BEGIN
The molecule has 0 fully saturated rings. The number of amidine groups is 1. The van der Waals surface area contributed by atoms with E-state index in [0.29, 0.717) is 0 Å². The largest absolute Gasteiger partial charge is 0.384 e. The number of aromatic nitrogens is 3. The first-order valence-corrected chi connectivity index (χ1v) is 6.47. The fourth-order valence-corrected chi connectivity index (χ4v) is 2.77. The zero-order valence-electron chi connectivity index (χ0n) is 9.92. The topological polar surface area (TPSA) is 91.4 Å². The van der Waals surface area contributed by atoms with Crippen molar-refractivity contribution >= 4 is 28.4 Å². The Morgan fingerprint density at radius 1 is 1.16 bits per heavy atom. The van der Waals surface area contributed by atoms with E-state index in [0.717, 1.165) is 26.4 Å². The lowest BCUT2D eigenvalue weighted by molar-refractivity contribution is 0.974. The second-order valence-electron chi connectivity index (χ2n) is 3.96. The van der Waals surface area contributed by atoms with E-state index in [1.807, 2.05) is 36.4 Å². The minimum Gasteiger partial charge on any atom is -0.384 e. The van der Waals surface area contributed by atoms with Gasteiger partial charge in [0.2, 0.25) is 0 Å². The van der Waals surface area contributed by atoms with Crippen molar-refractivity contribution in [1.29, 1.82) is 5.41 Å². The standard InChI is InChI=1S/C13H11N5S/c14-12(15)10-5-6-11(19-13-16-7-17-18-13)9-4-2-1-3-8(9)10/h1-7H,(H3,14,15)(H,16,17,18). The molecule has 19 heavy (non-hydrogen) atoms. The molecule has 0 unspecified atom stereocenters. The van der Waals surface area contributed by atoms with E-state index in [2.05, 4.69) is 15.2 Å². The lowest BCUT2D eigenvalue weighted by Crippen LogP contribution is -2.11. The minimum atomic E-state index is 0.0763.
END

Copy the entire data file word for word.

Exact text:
The molecule has 0 fully saturated rings. The number of amidine groups is 1. The van der Waals surface area contributed by atoms with E-state index in [0.29, 0.717) is 0 Å². The largest absolute Gasteiger partial charge is 0.384 e. The number of aromatic nitrogens is 3. The first-order valence-corrected chi connectivity index (χ1v) is 6.47. The fourth-order valence-corrected chi connectivity index (χ4v) is 2.77. The zero-order valence-electron chi connectivity index (χ0n) is 9.92. The topological polar surface area (TPSA) is 91.4 Å². The van der Waals surface area contributed by atoms with Crippen molar-refractivity contribution >= 4 is 28.4 Å². The Morgan fingerprint density at radius 1 is 1.16 bits per heavy atom. The van der Waals surface area contributed by atoms with E-state index in [0.717, 1.165) is 26.4 Å². The lowest BCUT2D eigenvalue weighted by molar-refractivity contribution is 0.974. The second-order valence-electron chi connectivity index (χ2n) is 3.96. The van der Waals surface area contributed by atoms with E-state index in [1.807, 2.05) is 36.4 Å². The minimum Gasteiger partial charge on any atom is -0.384 e. The van der Waals surface area contributed by atoms with Gasteiger partial charge in [0.2, 0.25) is 0 Å². The van der Waals surface area contributed by atoms with Crippen molar-refractivity contribution in [1.29, 1.82) is 5.41 Å². The standard InChI is InChI=1S/C13H11N5S/c14-12(15)10-5-6-11(19-13-16-7-17-18-13)9-4-2-1-3-8(9)10/h1-7H,(H3,14,15)(H,16,17,18). The molecule has 19 heavy (non-hydrogen) atoms. The molecule has 0 unspecified atom stereocenters. The van der Waals surface area contributed by atoms with E-state index in [2.05, 4.69) is 15.2 Å². The lowest BCUT2D eigenvalue weighted by Crippen LogP contribution is -2.11. The minimum atomic E-state index is 0.0763.